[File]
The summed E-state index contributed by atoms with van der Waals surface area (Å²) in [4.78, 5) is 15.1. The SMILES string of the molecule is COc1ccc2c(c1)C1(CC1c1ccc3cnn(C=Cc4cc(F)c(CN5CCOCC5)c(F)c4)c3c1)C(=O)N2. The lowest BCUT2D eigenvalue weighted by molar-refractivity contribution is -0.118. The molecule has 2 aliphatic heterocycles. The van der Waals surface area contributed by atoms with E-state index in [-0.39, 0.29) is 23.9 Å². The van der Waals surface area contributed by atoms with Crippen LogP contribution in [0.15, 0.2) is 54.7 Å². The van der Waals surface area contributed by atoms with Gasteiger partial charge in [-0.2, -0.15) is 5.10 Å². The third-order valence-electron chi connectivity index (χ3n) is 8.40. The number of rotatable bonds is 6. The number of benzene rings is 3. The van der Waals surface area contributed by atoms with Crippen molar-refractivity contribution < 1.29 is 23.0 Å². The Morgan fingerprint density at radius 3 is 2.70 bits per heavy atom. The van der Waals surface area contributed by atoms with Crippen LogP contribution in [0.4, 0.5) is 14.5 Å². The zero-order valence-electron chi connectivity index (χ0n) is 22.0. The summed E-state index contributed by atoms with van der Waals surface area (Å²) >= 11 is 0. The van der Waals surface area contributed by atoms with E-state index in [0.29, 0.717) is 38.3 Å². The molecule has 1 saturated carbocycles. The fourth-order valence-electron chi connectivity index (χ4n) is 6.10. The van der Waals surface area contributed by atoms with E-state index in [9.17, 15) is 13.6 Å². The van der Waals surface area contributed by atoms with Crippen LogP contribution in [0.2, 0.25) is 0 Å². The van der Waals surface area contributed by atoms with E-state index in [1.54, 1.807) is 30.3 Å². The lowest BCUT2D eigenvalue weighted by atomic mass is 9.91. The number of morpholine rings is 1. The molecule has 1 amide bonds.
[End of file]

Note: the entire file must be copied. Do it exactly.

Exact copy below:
The summed E-state index contributed by atoms with van der Waals surface area (Å²) in [4.78, 5) is 15.1. The SMILES string of the molecule is COc1ccc2c(c1)C1(CC1c1ccc3cnn(C=Cc4cc(F)c(CN5CCOCC5)c(F)c4)c3c1)C(=O)N2. The lowest BCUT2D eigenvalue weighted by molar-refractivity contribution is -0.118. The molecule has 2 aliphatic heterocycles. The van der Waals surface area contributed by atoms with E-state index in [-0.39, 0.29) is 23.9 Å². The van der Waals surface area contributed by atoms with Crippen LogP contribution in [0.15, 0.2) is 54.7 Å². The van der Waals surface area contributed by atoms with Gasteiger partial charge in [-0.2, -0.15) is 5.10 Å². The third-order valence-electron chi connectivity index (χ3n) is 8.40. The number of rotatable bonds is 6. The number of benzene rings is 3. The van der Waals surface area contributed by atoms with Crippen molar-refractivity contribution < 1.29 is 23.0 Å². The Morgan fingerprint density at radius 3 is 2.70 bits per heavy atom. The van der Waals surface area contributed by atoms with Crippen LogP contribution in [0.4, 0.5) is 14.5 Å². The zero-order valence-electron chi connectivity index (χ0n) is 22.0. The summed E-state index contributed by atoms with van der Waals surface area (Å²) >= 11 is 0. The van der Waals surface area contributed by atoms with E-state index in [0.29, 0.717) is 38.3 Å². The molecule has 1 saturated carbocycles. The fourth-order valence-electron chi connectivity index (χ4n) is 6.10. The van der Waals surface area contributed by atoms with E-state index in [9.17, 15) is 13.6 Å². The van der Waals surface area contributed by atoms with Crippen LogP contribution in [0.2, 0.25) is 0 Å². The van der Waals surface area contributed by atoms with E-state index in [1.54, 1.807) is 30.3 Å². The lowest BCUT2D eigenvalue weighted by atomic mass is 9.91. The number of morpholine rings is 1. The molecule has 1 amide bonds.